My thoughts: This is the sort of science fiction I like! A completely new society, where you have to figure out what's happening and what the relationships between people and groups are. The only thing I could ask for is a bit more information; I want to know more about why these people want to capture the Children and what they think they can do for them. 



A man washes up on the shore of a mosque in Old Kuala Lampur with his credit chips cut out of his wrists, a pounding headache, and no memory of how he got there - except for a date, October 11th. 

My thoughts: Dystopian society, in which the environment has been destroyed by pollution! A man mysteriously appears with evidence that he was thrown out of society for political reasons, and may have worked for the government. What happens next?!


  • "Undercover in Tanah Firdaus" by Tina Isaacs


An emergency meeting is called with CP Badrul and his police cadres after the disappearance of a man who has been doing undercover work in the poor part of the city. Going through the agent's reports, they attempt to figure out what's going on.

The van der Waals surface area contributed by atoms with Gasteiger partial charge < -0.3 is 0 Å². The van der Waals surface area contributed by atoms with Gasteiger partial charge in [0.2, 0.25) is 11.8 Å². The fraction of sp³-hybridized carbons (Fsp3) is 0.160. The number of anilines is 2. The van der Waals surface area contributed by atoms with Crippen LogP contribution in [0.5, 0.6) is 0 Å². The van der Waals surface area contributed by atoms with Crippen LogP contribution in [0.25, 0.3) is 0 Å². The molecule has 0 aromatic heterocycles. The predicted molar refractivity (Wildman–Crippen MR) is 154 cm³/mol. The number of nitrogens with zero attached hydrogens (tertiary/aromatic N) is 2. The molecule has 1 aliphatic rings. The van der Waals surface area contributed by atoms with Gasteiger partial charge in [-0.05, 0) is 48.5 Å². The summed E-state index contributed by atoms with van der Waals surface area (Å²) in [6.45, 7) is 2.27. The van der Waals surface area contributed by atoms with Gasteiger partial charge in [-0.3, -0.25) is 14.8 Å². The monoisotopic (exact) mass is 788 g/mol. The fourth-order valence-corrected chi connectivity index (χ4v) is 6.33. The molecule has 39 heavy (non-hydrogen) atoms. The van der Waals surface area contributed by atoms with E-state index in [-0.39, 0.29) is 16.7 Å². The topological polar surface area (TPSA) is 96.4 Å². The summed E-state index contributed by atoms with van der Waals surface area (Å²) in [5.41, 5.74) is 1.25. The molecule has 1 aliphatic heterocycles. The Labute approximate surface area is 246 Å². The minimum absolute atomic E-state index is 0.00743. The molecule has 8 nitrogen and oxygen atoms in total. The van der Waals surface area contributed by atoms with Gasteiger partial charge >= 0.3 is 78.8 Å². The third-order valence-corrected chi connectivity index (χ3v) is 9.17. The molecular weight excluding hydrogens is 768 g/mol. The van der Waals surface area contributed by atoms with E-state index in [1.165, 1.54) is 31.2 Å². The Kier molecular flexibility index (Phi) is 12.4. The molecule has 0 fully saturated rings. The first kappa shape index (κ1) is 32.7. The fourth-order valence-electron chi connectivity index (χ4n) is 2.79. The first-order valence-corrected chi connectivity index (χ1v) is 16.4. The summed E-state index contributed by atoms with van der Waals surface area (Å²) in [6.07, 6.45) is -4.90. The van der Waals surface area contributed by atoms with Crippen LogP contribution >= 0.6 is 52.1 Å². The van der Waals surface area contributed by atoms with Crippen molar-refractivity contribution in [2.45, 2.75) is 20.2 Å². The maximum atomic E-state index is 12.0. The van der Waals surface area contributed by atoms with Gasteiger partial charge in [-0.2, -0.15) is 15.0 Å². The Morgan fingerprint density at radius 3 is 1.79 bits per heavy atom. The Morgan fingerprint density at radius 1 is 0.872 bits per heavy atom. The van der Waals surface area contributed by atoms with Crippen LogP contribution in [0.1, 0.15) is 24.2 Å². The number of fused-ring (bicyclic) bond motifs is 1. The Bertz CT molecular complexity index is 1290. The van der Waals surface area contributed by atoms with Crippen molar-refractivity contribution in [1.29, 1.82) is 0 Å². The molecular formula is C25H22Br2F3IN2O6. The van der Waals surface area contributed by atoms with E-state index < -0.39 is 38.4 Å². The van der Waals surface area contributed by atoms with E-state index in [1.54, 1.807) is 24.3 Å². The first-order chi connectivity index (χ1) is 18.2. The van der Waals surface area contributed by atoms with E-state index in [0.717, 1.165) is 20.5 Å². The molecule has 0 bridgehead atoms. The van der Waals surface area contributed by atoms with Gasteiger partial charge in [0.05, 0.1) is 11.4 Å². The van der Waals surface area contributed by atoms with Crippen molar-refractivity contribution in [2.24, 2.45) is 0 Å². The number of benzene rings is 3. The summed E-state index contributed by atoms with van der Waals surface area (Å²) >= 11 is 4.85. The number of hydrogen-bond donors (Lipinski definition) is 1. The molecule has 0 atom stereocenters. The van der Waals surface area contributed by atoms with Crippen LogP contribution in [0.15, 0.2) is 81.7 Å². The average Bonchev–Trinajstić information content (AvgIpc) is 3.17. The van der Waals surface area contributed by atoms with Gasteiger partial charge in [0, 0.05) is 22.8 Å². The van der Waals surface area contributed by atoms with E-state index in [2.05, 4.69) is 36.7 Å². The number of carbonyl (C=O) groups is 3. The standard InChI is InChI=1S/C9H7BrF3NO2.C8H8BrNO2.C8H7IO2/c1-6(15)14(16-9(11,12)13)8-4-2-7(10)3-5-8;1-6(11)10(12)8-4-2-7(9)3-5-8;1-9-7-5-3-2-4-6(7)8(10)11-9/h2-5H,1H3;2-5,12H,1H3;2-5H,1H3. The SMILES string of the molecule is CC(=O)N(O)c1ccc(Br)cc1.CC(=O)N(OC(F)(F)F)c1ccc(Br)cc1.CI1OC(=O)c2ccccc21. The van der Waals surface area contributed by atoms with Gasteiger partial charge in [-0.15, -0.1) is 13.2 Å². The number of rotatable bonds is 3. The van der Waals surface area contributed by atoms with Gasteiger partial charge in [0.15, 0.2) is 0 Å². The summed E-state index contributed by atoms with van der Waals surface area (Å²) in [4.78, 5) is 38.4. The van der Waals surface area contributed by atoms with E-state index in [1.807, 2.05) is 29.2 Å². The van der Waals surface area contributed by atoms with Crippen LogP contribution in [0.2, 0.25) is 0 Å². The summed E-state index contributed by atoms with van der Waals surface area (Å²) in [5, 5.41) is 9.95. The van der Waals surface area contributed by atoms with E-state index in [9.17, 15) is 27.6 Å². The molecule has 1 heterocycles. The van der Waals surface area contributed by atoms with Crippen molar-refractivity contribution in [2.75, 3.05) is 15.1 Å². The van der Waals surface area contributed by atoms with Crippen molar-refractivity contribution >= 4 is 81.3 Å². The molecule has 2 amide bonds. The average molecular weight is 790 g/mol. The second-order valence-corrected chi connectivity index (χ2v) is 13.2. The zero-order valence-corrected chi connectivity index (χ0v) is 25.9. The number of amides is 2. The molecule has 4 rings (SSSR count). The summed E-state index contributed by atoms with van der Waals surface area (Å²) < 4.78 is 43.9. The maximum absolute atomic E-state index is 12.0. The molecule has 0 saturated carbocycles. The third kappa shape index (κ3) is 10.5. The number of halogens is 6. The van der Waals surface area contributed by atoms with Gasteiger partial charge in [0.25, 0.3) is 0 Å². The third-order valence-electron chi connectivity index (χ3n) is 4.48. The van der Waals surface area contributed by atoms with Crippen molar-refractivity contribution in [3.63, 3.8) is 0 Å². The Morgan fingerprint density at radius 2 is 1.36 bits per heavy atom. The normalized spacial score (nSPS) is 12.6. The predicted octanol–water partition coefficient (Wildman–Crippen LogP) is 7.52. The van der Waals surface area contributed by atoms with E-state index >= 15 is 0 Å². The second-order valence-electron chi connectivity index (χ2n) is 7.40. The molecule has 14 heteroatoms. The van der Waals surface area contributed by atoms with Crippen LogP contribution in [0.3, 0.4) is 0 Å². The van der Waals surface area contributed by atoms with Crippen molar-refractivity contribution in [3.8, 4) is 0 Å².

My thoughts: Dystopian vision of class-based segregation, with a secret agent who is swayed by the plight of the poor people. Not an entirely new concept, but very well written and thought provoking in the current political and economic context. 



After years out of service after a neurological injury, Garrett Bryn is back to being his old private investigator self - complete with the ability to run sub-personalities to assist him with his investigations. His first task is to determine the cause of a country-wide computer shutdown, which has not only wiped out three hours of data but has also left the most important corporate officials in the hospital with scrambled brains.

My thoughts: This story is the most like my layman's conception of "cyberpunk." It is also undoubtedly the best story in this anthology. Highly recommended. 



The White Mask, legendary graffiti artist, is dead. This recounts the story from his partner's perspective.